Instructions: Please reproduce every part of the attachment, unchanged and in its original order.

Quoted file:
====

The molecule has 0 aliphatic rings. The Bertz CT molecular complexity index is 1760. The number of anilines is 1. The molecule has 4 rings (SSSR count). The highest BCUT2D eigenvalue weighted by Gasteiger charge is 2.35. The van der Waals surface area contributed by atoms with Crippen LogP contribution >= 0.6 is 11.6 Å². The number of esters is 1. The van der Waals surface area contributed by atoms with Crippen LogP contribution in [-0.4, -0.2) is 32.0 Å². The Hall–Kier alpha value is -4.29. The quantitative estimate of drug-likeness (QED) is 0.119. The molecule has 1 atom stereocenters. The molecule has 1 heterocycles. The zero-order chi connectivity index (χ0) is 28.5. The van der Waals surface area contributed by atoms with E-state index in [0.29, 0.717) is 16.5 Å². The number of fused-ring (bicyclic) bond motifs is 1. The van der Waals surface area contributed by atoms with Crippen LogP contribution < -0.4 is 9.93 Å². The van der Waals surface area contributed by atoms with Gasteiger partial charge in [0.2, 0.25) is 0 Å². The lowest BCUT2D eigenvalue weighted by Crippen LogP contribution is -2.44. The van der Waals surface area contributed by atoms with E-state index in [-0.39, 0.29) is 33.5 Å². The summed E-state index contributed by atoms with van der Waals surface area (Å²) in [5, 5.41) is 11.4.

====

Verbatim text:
The molecule has 0 aliphatic rings. The Bertz CT molecular complexity index is 1760. The number of anilines is 1. The molecule has 4 rings (SSSR count). The highest BCUT2D eigenvalue weighted by Gasteiger charge is 2.35. The van der Waals surface area contributed by atoms with Crippen LogP contribution >= 0.6 is 11.6 Å². The number of esters is 1. The van der Waals surface area contributed by atoms with Crippen LogP contribution in [-0.4, -0.2) is 32.0 Å². The Hall–Kier alpha value is -4.29. The quantitative estimate of drug-likeness (QED) is 0.119. The molecule has 1 atom stereocenters. The molecule has 1 heterocycles. The zero-order chi connectivity index (χ0) is 28.5. The van der Waals surface area contributed by atoms with E-state index in [0.29, 0.717) is 16.5 Å². The number of fused-ring (bicyclic) bond motifs is 1. The van der Waals surface area contributed by atoms with Crippen LogP contribution < -0.4 is 9.93 Å². The van der Waals surface area contributed by atoms with Gasteiger partial charge in [0.2, 0.25) is 0 Å². The lowest BCUT2D eigenvalue weighted by Crippen LogP contribution is -2.44. The van der Waals surface area contributed by atoms with E-state index in [-0.39, 0.29) is 33.5 Å². The summed E-state index contributed by atoms with van der Waals surface area (Å²) in [5, 5.41) is 11.4.